How to Select the Right Tree for Your Yard

By: Julie Day

Trees provide a lifetime of beauty, clean air, shade, and shelter. If you’re shopping for trees for a new landscape or to enhance your existing one, you may be overwhelmed by the hundreds of species and varieties of trees available.

One of the best ways to narrow down your choices is to determine the purpose of the trees in your landscape design, so you can choose varieties with the right characteristics. Here are some of the primary uses and types of trees in home landscapes.

Shade Trees

Who doesn’t love the shade of a tree on a hot summer’s day? If planted in the right spot, these trees can also shade your home and significantly lower your cooling bills.

Shade trees are usually:

  • Dense with broad leaves. As air passes through the tree, it will be cooled by the leaves. For lighter shade, choose trees with finer foliage.
  • Tall and rounded or vase-shaped, with room to walk underneath the branches.
  • Deciduous trees that lose their leaves in the fall. In winter the bare branches allow sunlight through to heat your home. For maximum energy efficiency, plant deciduous trees on the southwest corner of a house (northwest in the southern hemisphere).
  • Ornamental varieties that offer both beauty and function through flowers, fruits, or fall foliage.

Popular shade trees include:

  • Ash
  • Beech
  • Elm
  • Forest Eucalyptus
  • Linden
  • Maple
  • Sourwood
  • Sycamore

Specimen or Ornamental Trees

Specimen trees are planted by themselves, mainly for ornamental purposes. They are often used in lawn settings, as markers for entrances, or to provide shade for footpaths and seating areas. Since they’re intended as focal points, you shouldn’t have too many of them.

Specimen trees should have appeal for as many seasons as possible, so look for trees with attractive flowers, fall foliage, berries, unusual shapes, or interesting bark.

Specimen trees include:

  • Crabapple
  • Dogwood
  • Flowering cherry
  • Japanese maple
  • Magnolia
  • Redbud
  • Willow

Street Trees

Trees planted along the street must be tough to withstand the stresses of traffic, pavement, heat, and poor soil. They also may need to be short enough to fit under power lines and compact enough to grow in a narrow strip of earth. They shouldn’t drop large fruits, nuts, or branches that could interfere with car or foot traffic.

Common street trees include:

  • Crape Myrtle
  • Elm
  • Fringe tree
  • Golden rain tree
  • Holly
  • Ironwood
  • Oak
  • Thornless honey locust

Windbreaks and Screening Trees

Windbreak trees are planted to provide a buffer against prevailing winds and storms. The best windbreak trees are dense evergreens which provide year round protection.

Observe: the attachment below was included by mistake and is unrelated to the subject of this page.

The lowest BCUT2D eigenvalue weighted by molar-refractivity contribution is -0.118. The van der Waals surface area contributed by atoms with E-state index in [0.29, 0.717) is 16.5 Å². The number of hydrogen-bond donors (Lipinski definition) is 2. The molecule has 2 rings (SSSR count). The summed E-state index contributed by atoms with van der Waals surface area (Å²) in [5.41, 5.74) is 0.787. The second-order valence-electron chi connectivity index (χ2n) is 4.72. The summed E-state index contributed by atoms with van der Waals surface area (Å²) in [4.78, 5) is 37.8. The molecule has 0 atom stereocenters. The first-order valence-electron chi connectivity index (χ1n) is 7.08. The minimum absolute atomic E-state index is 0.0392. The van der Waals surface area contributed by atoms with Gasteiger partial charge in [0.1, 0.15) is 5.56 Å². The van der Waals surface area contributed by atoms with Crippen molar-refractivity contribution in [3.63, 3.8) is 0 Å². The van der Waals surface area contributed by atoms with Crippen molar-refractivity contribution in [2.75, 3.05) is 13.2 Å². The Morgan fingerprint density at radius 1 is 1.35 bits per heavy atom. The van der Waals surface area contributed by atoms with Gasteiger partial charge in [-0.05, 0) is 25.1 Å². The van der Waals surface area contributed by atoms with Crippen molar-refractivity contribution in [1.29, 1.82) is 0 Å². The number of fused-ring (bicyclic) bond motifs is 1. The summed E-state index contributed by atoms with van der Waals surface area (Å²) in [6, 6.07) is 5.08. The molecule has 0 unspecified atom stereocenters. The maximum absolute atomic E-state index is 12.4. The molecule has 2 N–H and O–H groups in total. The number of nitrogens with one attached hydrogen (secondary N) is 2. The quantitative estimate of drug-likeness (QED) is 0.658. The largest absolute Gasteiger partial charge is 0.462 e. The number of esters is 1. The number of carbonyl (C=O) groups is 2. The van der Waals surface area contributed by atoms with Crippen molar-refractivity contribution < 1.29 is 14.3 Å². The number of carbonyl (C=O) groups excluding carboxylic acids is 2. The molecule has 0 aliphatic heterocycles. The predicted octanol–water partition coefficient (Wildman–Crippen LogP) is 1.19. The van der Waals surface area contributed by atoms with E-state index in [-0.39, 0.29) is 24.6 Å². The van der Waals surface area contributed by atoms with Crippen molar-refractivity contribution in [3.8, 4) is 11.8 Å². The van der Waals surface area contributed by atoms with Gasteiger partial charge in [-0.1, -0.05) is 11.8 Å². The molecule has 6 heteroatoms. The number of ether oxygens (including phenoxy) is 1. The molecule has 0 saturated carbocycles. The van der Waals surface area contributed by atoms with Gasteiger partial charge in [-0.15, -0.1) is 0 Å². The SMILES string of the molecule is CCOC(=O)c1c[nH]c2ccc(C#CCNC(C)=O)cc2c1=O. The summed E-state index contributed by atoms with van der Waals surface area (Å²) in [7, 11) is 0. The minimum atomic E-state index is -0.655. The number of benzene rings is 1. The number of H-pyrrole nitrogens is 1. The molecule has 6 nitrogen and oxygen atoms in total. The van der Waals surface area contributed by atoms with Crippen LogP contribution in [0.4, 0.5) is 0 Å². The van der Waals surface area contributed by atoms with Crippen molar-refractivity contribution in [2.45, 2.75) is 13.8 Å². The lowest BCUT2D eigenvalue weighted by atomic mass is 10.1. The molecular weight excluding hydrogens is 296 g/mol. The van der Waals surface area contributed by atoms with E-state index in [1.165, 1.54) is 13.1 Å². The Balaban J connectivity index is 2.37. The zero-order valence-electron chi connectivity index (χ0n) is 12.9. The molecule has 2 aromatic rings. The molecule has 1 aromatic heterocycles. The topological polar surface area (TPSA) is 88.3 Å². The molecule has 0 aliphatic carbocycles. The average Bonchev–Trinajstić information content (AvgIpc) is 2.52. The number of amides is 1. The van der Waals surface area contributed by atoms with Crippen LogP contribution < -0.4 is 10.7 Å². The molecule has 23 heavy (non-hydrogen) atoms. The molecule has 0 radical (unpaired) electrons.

Windbreaks are also useful in the creation of microclimates in your yard, by providing extra shelter from frost and harsh weather. Windbreaks are best planted on the north side of your property (south side in the southern hemisphere), or as a buffer for prevailing winds.

Screening trees are a beautiful, economical way to provide privacy and reduce noise. For an effective screen, choose trees that are columnar in shape, with branches that start near the ground. They can be planted in a row or grouped more casually.

Some good windbreak and screening trees include:

  • Arborvitae
  • Fir
  • Holly
  • Leyland cypress

Fruit Trees

Fruit trees make excellent specimen trees while offering edible fruits for your table. Fruit trees usually need more pruning, pest control, and attention than other types of trees, but they reward you with lovely springtime blossoms and seasonal fruits to enjoy.

Popular fruit trees include:

  • Apple
  • Cherry
  • Fig
  • Lemon
  • Orange
  • Peach
  • Plum
  • Pear

Further Information

Print


Comments

Please Leave a Comment

2 Comments on “How to Select the Right Tree for Your Yard”

You can follow comments to this article by subscribing to the RSS news feed with your favorite feed reader.


  • Janet Boggs Says:
    April 20th, 2015 at 2:40 pm

    The sun is reflecting off of the neighbor’s window and melting our siding causing buckling and bubbles. I’ve read that a tree screen can help block the light. There is only
    about 10-12 feet between the two houses. What would you suggest that won’t get super wide or super tall. I will probably plant 2 -3 of these trees to create density. Please don’t suggest arborvitae…hate them!! The density needs to start about 6-8 feet off the ground to interrupt the light reflection.



  • Diana McCarty Says:
    July 13th, 2011 at 2:16 pm

    Thank you so much!! I found everything I needed on this website! We have been talking about putting some trees on our property & were really confused to what we wanted until I found this website! We really need something to block the winds from the storms. Everything was fine until the land sold around us and the new owner cleared out all of the land around us which consisted of the trees that used to block all of the wind from us during the storms. Now we get all of the wind full force and we hate it! I know the trees aren’t going to save us, but it’s the thought of having a little bit of help against the heavy winds. Thank you again!!


We want to hear from you! In addition to posting comments on articles and videos, you can also send your comments and questions to us on our contact page or at (800) 946-4420. While we can't answer them all, we may use your question on our Today's Homeowner radio or TV show, or online at todayshomeowner.com.